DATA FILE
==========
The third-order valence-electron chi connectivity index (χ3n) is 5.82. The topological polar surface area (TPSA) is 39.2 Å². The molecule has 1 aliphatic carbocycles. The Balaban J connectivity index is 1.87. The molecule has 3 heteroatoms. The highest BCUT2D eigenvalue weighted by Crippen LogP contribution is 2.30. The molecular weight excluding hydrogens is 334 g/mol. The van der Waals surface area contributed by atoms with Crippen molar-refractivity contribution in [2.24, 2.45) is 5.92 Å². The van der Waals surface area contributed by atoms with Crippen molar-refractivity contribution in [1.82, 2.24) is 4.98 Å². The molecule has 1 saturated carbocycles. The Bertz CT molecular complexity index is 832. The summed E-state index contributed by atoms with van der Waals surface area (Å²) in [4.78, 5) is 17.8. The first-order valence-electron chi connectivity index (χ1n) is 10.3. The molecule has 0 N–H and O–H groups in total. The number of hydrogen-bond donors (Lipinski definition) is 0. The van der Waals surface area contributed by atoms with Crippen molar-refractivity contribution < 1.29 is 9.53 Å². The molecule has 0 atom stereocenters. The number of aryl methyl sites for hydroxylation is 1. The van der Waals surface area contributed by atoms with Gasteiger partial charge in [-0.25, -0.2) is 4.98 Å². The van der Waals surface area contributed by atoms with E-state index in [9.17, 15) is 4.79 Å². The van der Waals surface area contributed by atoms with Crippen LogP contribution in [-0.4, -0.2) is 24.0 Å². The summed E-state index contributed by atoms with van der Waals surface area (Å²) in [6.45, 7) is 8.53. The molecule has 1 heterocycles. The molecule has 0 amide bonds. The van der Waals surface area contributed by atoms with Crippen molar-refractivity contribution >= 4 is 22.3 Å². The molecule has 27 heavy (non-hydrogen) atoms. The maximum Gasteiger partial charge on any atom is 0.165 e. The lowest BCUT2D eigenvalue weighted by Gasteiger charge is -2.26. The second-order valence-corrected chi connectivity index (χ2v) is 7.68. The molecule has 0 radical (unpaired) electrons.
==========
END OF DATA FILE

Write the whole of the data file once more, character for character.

The third-order valence-electron chi connectivity index (χ3n) is 5.82. The topological polar surface area (TPSA) is 39.2 Å². The molecule has 1 aliphatic carbocycles. The Balaban J connectivity index is 1.87. The molecule has 3 heteroatoms. The highest BCUT2D eigenvalue weighted by Crippen LogP contribution is 2.30. The molecular weight excluding hydrogens is 334 g/mol. The van der Waals surface area contributed by atoms with Crippen molar-refractivity contribution in [2.24, 2.45) is 5.92 Å². The van der Waals surface area contributed by atoms with Crippen molar-refractivity contribution in [1.82, 2.24) is 4.98 Å². The molecule has 1 saturated carbocycles. The Bertz CT molecular complexity index is 832. The summed E-state index contributed by atoms with van der Waals surface area (Å²) in [4.78, 5) is 17.8. The first-order valence-electron chi connectivity index (χ1n) is 10.3. The molecule has 0 N–H and O–H groups in total. The number of hydrogen-bond donors (Lipinski definition) is 0. The van der Waals surface area contributed by atoms with Crippen molar-refractivity contribution < 1.29 is 9.53 Å². The molecule has 0 atom stereocenters. The number of aryl methyl sites for hydroxylation is 1. The van der Waals surface area contributed by atoms with Gasteiger partial charge in [-0.25, -0.2) is 4.98 Å². The van der Waals surface area contributed by atoms with E-state index in [9.17, 15) is 4.79 Å². The van der Waals surface area contributed by atoms with Crippen LogP contribution in [-0.4, -0.2) is 24.0 Å². The summed E-state index contributed by atoms with van der Waals surface area (Å²) in [6.45, 7) is 8.53. The molecule has 1 heterocycles. The molecule has 0 amide bonds. The van der Waals surface area contributed by atoms with Crippen molar-refractivity contribution >= 4 is 22.3 Å². The molecule has 27 heavy (non-hydrogen) atoms. The maximum Gasteiger partial charge on any atom is 0.165 e. The lowest BCUT2D eigenvalue weighted by Gasteiger charge is -2.26. The second-order valence-corrected chi connectivity index (χ2v) is 7.68. The molecule has 0 radical (unpaired) electrons.